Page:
Digital Technology. 14.1 Analogue and Digital Signals. Digital Technology Analogue and Digital Signals Signals transfer information from one place to another. An analogue signal is continuously variable .
14.1 Analogue and Digital Signals
Analogue and Digital Signals
Signals transfer information from one place to another.
An analogue signal is continuously variable.
e.g. as an electrical signal changes from one value to another it can have any value of voltage in between.
A digital signal has certain fixed values, usually on or off.
e.g. An LED sending an infra red signal down a fibre optic cable operates by flashing on and off.
A digital system using on (=1) and off (=0) requires a way of counting that only involves those two digits. i.e. It must be base 2 as opposed to the decimal system which is base 10 (denary - 10 digits).
The binary system is base 2. Each 1 or 0 is a ‘bit’.
E.g.The decimal number 27 can be written in binary as follows...
Most Significant Bit (MSB)
Least Significant Bit (LSB)
Eight bits are known as a ‘byte’. So one byte of memory on your computer represents a single 8 digit line of code. Each letter is represented by such a line of code.
E.g.Try typing a word in ‘notepad’ and saving the file. Before looking at the file properties, can you predict the file size?
Q. What is the maximum decimal number that we can represent with...
5 bit code? b. 8 bit code?
a. Convert the following into five bit digital code:
b. Convert the following six bit binary into decimal:
c. Extension: convert 1111111111 into decimal.
Q. Explain why a loudspeaker is an analogue device?
To be able to perfectly produce continuously variable frequencies of sound the electrical input must also be continuously variable i.e. Analogue.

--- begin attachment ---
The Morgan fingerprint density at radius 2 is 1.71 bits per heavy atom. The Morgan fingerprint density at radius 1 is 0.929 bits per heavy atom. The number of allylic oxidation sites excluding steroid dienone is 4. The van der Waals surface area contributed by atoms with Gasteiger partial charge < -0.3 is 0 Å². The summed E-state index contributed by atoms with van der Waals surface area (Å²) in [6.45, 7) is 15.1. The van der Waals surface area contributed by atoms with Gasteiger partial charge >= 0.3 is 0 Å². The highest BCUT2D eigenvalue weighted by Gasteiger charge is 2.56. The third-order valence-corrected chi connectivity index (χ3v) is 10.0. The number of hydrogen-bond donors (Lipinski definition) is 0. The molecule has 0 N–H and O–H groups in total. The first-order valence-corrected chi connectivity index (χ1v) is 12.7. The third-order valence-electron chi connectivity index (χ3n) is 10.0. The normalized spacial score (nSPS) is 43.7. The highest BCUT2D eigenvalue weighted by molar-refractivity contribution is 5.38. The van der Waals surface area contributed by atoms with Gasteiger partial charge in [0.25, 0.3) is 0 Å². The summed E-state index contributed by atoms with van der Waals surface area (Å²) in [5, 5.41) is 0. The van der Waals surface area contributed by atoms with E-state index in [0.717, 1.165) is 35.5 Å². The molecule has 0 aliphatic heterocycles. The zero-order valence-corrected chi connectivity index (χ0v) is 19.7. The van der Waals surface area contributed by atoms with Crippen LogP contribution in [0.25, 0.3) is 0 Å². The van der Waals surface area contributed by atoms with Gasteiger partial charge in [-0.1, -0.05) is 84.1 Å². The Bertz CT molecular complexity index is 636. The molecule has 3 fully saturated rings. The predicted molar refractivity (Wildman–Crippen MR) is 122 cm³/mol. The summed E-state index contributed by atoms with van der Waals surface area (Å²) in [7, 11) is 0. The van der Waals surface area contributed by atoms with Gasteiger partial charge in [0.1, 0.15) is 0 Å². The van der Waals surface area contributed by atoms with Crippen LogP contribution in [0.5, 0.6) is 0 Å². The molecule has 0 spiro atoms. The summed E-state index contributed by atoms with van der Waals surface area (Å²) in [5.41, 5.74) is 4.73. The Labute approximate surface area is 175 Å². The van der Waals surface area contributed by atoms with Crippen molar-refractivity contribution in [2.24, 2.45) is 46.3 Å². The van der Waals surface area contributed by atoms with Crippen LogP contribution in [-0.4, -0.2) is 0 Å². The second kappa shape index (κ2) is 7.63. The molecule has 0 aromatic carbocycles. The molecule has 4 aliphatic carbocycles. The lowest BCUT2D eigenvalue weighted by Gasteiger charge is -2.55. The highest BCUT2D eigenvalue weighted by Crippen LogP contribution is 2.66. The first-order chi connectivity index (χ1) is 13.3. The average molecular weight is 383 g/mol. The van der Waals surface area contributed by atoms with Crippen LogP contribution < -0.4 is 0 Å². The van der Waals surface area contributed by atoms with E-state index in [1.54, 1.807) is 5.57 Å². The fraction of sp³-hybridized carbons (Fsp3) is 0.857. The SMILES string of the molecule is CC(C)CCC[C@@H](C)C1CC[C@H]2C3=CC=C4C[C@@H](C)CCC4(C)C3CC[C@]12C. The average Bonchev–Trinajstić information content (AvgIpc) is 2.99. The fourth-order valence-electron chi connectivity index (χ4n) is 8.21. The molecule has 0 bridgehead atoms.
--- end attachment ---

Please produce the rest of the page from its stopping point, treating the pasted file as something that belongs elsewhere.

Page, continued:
Record Player (Analogue)
A vinyl record has a thin groove that is in effect a tiny graph of the recorded sound. Thus the pickup needle vibrates with a frequency equal to that of the recorded sound. Clearly this is an analogue device.
This is a tape containing tiny magnetic particles which can be rearranged by application of magnetic field. To record onto the tape the electrical input signal feeds into an electromagnet. The tape is pulled past the electromagnet which thus rearranges the particles on the tape according to the varying electrical input signal. This is also an analogue device.
All laser discs (CD, DVD, BD etc) store information on a spiral track. This has a series of ‘pits’ and ‘lands’:
The pits and lands correspond to a low (0) signal while a change between the two corresponds to a high (1) signal.
Q.The near infra-red light shone into a CD has λ=780nm. Show that the wavelength of the light changes to about 500nm in the CD.
The depth of the pit is ¼ of the wavelength of the laser light in the plastic ≈ 125nm in a CD.
n = v1 = λ1
λ2 = λ1
λ2 = 780 = 503nm
When the laser light hits a step between a pit and a land, some will reflect from the edge of the land and some from the pit. Thus light reflected from the pit will have travelled ¼λ + ¼λ = ½λ further.
Assuming they reflect back to the same point on the sensor, the two will be ½λ out of phase and so will destructively interfere, resulting in less light and a drop in sensor output. Thus a high (1) signal.
Q.A CD track is 5km long.
If the average pit/land length is 0.83μm long, determine the number of ‘edges’ on the track.
If each edge represents one bit, how many bytes of data are stored?
- Using computers, digitally stored data can be manipulated much easier and cheaper than analogue data which requires specialist equipment.
- Digital signals can also be more easily retrieved when corrupted. A change in the amplitude may not affect the ability to read the 1s and 0s, however on an analogue signal the information would be permanently corrupted.